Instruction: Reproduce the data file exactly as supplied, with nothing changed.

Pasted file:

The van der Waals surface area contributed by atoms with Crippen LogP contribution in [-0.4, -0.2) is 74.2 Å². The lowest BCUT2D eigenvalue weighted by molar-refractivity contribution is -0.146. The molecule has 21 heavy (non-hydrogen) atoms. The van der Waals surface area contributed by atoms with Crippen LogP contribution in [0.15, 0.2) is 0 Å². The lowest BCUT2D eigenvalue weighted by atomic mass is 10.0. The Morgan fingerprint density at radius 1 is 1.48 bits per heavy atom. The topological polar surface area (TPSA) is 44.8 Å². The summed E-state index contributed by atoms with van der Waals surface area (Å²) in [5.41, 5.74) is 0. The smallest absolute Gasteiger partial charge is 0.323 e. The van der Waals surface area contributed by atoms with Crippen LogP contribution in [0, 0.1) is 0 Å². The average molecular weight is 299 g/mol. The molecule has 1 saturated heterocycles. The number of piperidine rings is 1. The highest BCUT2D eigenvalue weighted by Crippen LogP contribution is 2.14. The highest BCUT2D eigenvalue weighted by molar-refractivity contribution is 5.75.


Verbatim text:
The van der Waals surface area contributed by atoms with Crippen LogP contribution in [-0.4, -0.2) is 74.2 Å². The lowest BCUT2D eigenvalue weighted by molar-refractivity contribution is -0.146. The molecule has 21 heavy (non-hydrogen) atoms. The van der Waals surface area contributed by atoms with Crippen LogP contribution in [0.15, 0.2) is 0 Å². The lowest BCUT2D eigenvalue weighted by atomic mass is 10.0. The Morgan fingerprint density at radius 1 is 1.48 bits per heavy atom. The topological polar surface area (TPSA) is 44.8 Å². The summed E-state index contributed by atoms with van der Waals surface area (Å²) in [5.41, 5.74) is 0. The smallest absolute Gasteiger partial charge is 0.323 e. The van der Waals surface area contributed by atoms with Crippen LogP contribution in [0, 0.1) is 0 Å². The average molecular weight is 299 g/mol. The molecule has 1 saturated heterocycles. The number of piperidine rings is 1. The highest BCUT2D eigenvalue weighted by Crippen LogP contribution is 2.14. The highest BCUT2D eigenvalue weighted by molar-refractivity contribution is 5.75.